When I was 6 or 7 years old, my family had an elderly neighbor whom I called “Mister D.R.C.” That his given name actually was D’Arcy I didn’t learn until 30 or 40 years later.
The grownups in our small Texas town probably called him Darcy, as in the surname of the “Pride and Prejudice” hero, overlooking the apostrophe and the subtle and correct French pronunciation. Texans have a way of doing that; I had Boisseau relatives whom everybody had dubbed “Borsaw.”
I got to thinking about names the other day after the arrival of an email noting an African-American congresswoman’s objection to discrimination in the naming of hurricanes. She is Sheila Jackson Lee, of Houston, and it might amuse her to know that this issue is still out there on the internet, because her complaint was made 12 years ago.
She reportedly told the U.S. weather people that she’d prefer some names that reflect African-American culture, such as Chamiqua, Tanisha, Shaquille.
The National Hurricane Center began using women’s names for storms in the first place because they were easier to remember than the latitudinal and longitudinal coordinates with which they’d been previously identified. Used in the Pacific during World War II, they were adopted for Atlantic storms in 1953.
Everybody — old folks like me in particular — can tell you how hard it is to spell and remember some names. More creative monickers began to be bestowed on babies during the ‘70s (remember Zowie Bowie?). Before that most everybody was John and Timothy and Ella and Lena and Sidney and Hattie, to name a few of the celebrities born prior to the change. Now, any parents can have their children christened with any name they choose, but I can tell you, living with some of them can be a burden.
I’ve had to spell out B-e-t-t-y-e all my life because for some reason my mother had the otherwise simple name put on my birth certificate with the extra e. And that’s easy compared to the plight of columnist Leonard Pitts’ daughter: Years ago Pitts wrote of the birth of his daughter, adding that he and his wife had named her “Onjel” because they loved the name “Angelle” but figured nobody would be able to spell it or pronounce it. And they thought they were simplifying matters?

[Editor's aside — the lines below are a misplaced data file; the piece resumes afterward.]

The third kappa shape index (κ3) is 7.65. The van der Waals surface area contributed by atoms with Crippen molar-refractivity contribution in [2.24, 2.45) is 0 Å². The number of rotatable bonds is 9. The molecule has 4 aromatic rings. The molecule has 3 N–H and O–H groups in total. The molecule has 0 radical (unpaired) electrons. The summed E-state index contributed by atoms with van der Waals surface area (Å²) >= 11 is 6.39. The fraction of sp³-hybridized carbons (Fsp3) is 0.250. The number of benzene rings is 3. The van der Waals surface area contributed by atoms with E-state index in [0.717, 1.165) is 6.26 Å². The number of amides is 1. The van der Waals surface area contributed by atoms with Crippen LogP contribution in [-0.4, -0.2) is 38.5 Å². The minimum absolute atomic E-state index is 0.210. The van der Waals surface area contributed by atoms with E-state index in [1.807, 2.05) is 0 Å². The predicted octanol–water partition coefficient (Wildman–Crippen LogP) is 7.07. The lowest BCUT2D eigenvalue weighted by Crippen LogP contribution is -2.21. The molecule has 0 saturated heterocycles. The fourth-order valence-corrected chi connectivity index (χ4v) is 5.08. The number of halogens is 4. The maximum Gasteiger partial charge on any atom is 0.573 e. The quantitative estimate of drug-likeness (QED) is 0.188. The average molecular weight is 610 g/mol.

By the 1970s and 1980s it had become common within African-American culture to create new names, says a website I consulted. “Many of the invented names took elements from popular existing names. Prefixes such as La/Le, Da/De, Ra/Re, or Ja/Je and suffixes such as -iqua, -isha, or -aun are common, as well as inventive spellings for common names.”
And New Orleans folks get the credit for some of the later innovations: The book “Baby Names Now: From Classic to Cool –The Very Last Word on First Names” places the origins of “La” names in African-American culture in our city.
“The name LaKeisha is typically considered American in origin, but has elements of it pulled from both French and African roots,” says the book. “Other names … were created in the same way. Punctuation marks are seen more often within African-American names than other American names, such as the names Mo’nique and D’Andre.”
Baby names in general are more creative these days. Caden, Jayden, Liam and Zoe are among the current most popular ones overall. And Drew Brees named his kids Baylen, Bowen, Callen and Rylen.
But young New Orleanians aren’t the only ones with names that probably wouldn’t work well on hurricanes. After I moved here, the feminine surname “Haydee” occasionally popped up in the TP, and guess how this newcomer pronounced it until I actually met the lady? Right. Shades of Mister D.R.C.